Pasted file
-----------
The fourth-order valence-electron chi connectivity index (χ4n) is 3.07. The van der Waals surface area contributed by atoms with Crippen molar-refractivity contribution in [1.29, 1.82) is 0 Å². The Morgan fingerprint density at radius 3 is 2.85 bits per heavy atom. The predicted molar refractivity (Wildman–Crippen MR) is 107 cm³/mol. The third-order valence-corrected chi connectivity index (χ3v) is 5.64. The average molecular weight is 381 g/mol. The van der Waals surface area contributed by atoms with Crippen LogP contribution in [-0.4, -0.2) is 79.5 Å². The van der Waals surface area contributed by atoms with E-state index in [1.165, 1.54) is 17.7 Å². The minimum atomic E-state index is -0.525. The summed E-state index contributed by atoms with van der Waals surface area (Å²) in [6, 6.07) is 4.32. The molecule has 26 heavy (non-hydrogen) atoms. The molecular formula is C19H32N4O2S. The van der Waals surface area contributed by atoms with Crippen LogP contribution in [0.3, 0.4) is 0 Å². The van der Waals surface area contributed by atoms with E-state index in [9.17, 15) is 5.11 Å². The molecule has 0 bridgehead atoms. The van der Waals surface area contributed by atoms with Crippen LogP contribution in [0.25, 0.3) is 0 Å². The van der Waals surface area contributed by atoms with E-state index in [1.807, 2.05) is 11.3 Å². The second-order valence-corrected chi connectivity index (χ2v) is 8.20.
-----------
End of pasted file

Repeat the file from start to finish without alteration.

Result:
The fourth-order valence-electron chi connectivity index (χ4n) is 3.07. The van der Waals surface area contributed by atoms with Crippen molar-refractivity contribution in [1.29, 1.82) is 0 Å². The Morgan fingerprint density at radius 3 is 2.85 bits per heavy atom. The predicted molar refractivity (Wildman–Crippen MR) is 107 cm³/mol. The third-order valence-corrected chi connectivity index (χ3v) is 5.64. The average molecular weight is 381 g/mol. The van der Waals surface area contributed by atoms with Crippen LogP contribution in [-0.4, -0.2) is 79.5 Å². The van der Waals surface area contributed by atoms with E-state index in [1.165, 1.54) is 17.7 Å². The minimum atomic E-state index is -0.525. The summed E-state index contributed by atoms with van der Waals surface area (Å²) in [6, 6.07) is 4.32. The molecule has 26 heavy (non-hydrogen) atoms. The molecular formula is C19H32N4O2S. The van der Waals surface area contributed by atoms with Crippen LogP contribution in [0.3, 0.4) is 0 Å². The van der Waals surface area contributed by atoms with E-state index in [9.17, 15) is 5.11 Å². The molecule has 0 bridgehead atoms. The van der Waals surface area contributed by atoms with Crippen LogP contribution in [0.25, 0.3) is 0 Å². The van der Waals surface area contributed by atoms with E-state index in [1.807, 2.05) is 11.3 Å². The second-order valence-corrected chi connectivity index (χ2v) is 8.20.